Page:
Liquidity Dependence and the Waxing and Waning of Central Bank Balance Sheets
When the Federal Reserve (Fed) expanded its balance sheet via quantitative easing (QE), commercial banks financed reserve holdings with deposits and reduced their average maturity. They also issued lines of credit to corporations. However, when the Fed halted its balance-sheet expansion in 2014 and even reversed it during quantitative tightening (QT) starting in 2017, there was no commensurate shrinkage of these claims on liquidity. Consequently, the financial sector was left more sensitive to potential liquidity shocks, with weaker-capitalized banks most exposed. This necessitated Fed liquidity provision in September 2019 and again in March 2020. Liquidity-risk-exposed banks suffered the most drawdowns and the largest stock price declines at the onset of the Covid crisis in March 2020. The evidence suggests that the expansion and shrinkage of central bank balance sheets involves tradeoffs between monetary policy and financial stability.
Rajan thanks the Fama-Miller Center at the Booth School and the Hoover Institution for research support. Steffen is grateful for financial support from the BMWi and DLR. We are grateful to Gara Afonso, Ryan Banerjee, Richard Berner, Wenxin Du, Michael Fleming, Florian Heider, Anil Kashyap, Gabriele La Spada, Lorie Logan, Stephan Luck, Emanuel Moench, Bill Nelson, Charlie Plosser, Rodney Ramacharan, Andrei Shleifer, Jeremy Stein, Bruce Tuckman, Quentin Vandeweyer, attendees at the Federal Reserve Bank of Kansas Jackson Hole Economic Symposium in August 2022 on “Reassessing Constraints on the Economy and Policy”, and seminar participants at Banque de France, Harvard Business School, Hoover Institution, NYU Stern Volatility and Risk Institute’s QFE Workshop, Petersen Institute for International Economics, and Wake Forest University, for helpful comments. An early draft of this paper was named “Liquidity Dependence: Why Shrinking Central Bank Balance Sheets is an Uphill Task”. The views expressed herein are those of the authors and do not necessarily reflect the views of the National Bureau of Economic Research.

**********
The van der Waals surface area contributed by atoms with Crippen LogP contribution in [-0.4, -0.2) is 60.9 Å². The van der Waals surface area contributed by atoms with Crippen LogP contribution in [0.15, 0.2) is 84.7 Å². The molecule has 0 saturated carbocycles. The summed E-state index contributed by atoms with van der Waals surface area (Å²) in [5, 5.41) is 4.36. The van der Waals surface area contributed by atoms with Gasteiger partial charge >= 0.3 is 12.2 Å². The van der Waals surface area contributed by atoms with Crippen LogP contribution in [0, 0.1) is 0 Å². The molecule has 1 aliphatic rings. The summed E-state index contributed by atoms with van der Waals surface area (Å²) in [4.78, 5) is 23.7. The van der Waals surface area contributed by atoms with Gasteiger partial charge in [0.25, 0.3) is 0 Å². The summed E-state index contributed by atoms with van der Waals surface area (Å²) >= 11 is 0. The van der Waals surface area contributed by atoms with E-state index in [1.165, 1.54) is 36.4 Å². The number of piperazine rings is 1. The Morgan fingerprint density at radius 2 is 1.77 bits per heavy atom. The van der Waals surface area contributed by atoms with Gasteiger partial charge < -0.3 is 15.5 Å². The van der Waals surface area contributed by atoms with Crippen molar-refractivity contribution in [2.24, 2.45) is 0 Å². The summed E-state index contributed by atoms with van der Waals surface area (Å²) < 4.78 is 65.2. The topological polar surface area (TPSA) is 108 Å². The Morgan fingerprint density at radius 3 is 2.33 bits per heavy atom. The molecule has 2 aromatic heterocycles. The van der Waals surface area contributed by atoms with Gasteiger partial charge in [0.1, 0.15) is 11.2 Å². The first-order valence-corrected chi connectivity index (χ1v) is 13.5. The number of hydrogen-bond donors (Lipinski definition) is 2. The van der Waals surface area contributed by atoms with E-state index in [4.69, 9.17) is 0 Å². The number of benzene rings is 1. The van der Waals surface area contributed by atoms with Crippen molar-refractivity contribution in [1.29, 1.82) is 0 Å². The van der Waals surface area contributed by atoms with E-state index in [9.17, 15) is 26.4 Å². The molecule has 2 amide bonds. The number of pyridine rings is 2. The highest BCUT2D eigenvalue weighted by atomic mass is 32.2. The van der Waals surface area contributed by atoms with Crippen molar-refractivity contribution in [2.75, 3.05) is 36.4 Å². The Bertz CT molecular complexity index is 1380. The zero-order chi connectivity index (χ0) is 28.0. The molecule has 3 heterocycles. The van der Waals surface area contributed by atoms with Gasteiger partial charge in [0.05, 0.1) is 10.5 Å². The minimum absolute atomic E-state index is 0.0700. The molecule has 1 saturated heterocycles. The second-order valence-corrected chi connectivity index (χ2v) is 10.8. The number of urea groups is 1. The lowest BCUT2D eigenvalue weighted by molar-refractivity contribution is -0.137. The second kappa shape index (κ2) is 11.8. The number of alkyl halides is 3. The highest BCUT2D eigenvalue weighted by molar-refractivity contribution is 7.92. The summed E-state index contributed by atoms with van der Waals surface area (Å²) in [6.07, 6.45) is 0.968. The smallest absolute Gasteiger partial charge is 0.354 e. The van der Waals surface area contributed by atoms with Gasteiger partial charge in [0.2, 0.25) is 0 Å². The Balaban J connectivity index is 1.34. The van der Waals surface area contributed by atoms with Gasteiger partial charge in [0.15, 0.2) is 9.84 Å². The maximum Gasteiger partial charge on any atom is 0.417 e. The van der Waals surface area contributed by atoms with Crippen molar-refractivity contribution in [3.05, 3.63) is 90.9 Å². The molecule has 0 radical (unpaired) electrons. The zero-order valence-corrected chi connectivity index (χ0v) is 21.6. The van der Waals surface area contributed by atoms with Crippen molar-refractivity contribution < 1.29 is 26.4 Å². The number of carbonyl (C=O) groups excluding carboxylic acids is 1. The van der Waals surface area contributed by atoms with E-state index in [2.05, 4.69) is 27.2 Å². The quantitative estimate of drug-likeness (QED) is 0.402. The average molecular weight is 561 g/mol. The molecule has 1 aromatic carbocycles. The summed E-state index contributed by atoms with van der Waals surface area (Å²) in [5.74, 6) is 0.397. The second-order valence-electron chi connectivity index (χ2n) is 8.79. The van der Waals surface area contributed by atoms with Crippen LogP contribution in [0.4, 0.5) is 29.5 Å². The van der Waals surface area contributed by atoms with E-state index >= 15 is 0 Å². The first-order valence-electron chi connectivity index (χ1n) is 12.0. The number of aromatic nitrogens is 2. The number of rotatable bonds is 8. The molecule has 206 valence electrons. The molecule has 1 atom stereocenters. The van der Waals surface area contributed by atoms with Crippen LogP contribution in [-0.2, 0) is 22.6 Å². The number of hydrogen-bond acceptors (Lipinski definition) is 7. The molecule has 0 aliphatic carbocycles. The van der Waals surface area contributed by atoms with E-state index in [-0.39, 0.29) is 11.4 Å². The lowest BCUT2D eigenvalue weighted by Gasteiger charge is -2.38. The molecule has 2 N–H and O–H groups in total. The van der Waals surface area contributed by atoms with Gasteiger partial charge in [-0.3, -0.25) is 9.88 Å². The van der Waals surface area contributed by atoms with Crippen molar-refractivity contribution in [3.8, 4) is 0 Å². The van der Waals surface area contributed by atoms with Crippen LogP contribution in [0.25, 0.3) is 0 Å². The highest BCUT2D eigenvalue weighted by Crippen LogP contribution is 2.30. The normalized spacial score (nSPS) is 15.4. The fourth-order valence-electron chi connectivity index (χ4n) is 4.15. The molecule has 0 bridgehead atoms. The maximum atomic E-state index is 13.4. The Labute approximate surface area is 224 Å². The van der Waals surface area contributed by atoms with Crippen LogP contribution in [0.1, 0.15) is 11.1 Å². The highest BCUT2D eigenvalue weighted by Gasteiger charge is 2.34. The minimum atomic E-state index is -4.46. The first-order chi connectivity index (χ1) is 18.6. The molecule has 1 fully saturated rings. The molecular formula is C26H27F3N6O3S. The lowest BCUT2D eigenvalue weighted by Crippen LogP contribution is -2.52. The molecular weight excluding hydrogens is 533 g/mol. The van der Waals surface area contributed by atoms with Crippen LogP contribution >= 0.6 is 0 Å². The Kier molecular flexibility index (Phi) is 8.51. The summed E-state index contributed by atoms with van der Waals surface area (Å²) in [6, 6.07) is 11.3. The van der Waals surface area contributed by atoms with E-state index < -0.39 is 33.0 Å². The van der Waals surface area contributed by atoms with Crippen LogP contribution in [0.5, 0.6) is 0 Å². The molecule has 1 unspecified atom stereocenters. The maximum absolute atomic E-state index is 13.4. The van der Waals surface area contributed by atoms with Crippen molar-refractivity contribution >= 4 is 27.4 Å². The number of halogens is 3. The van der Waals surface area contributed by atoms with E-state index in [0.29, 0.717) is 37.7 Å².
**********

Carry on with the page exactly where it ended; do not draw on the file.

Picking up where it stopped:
- In the wake of the global financial crisis of 2007–09, the Federal Reserve embarked on an ambitious program of quantitative easing (QE...